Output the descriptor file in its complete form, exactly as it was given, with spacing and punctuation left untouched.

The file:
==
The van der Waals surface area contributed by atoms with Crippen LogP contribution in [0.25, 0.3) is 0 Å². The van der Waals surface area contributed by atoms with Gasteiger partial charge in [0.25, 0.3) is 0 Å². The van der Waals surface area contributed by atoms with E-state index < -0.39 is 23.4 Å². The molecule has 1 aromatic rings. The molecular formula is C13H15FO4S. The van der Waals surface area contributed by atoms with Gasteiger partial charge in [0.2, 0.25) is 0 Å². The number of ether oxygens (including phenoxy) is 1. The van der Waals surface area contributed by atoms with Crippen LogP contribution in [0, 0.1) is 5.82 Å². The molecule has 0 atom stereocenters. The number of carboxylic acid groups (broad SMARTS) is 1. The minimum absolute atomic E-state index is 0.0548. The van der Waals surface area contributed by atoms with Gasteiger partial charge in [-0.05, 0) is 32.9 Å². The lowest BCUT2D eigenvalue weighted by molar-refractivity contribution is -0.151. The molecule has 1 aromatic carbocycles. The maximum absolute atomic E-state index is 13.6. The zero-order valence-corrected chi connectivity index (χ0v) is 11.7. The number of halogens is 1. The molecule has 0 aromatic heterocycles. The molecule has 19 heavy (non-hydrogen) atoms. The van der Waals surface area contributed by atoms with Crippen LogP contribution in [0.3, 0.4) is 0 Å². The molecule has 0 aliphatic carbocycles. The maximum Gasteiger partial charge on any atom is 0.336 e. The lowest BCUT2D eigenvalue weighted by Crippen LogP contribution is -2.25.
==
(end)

The van der Waals surface area contributed by atoms with Crippen LogP contribution in [0.25, 0.3) is 0 Å². The van der Waals surface area contributed by atoms with Gasteiger partial charge in [0.25, 0.3) is 0 Å². The van der Waals surface area contributed by atoms with E-state index < -0.39 is 23.4 Å². The molecule has 1 aromatic rings. The molecular formula is C13H15FO4S. The van der Waals surface area contributed by atoms with Gasteiger partial charge in [0.2, 0.25) is 0 Å². The number of ether oxygens (including phenoxy) is 1. The van der Waals surface area contributed by atoms with Crippen LogP contribution in [0, 0.1) is 5.82 Å². The molecule has 0 atom stereocenters. The number of carboxylic acid groups (broad SMARTS) is 1. The minimum absolute atomic E-state index is 0.0548. The van der Waals surface area contributed by atoms with Gasteiger partial charge in [-0.05, 0) is 32.9 Å². The lowest BCUT2D eigenvalue weighted by molar-refractivity contribution is -0.151. The molecule has 1 aromatic carbocycles. The maximum absolute atomic E-state index is 13.6. The zero-order valence-corrected chi connectivity index (χ0v) is 11.7. The number of halogens is 1. The molecule has 0 aromatic heterocycles. The molecule has 19 heavy (non-hydrogen) atoms. The van der Waals surface area contributed by atoms with Crippen LogP contribution in [0.3, 0.4) is 0 Å². The molecule has 0 aliphatic carbocycles. The maximum Gasteiger partial charge on any atom is 0.336 e. The lowest BCUT2D eigenvalue weighted by Crippen LogP contribution is -2.25.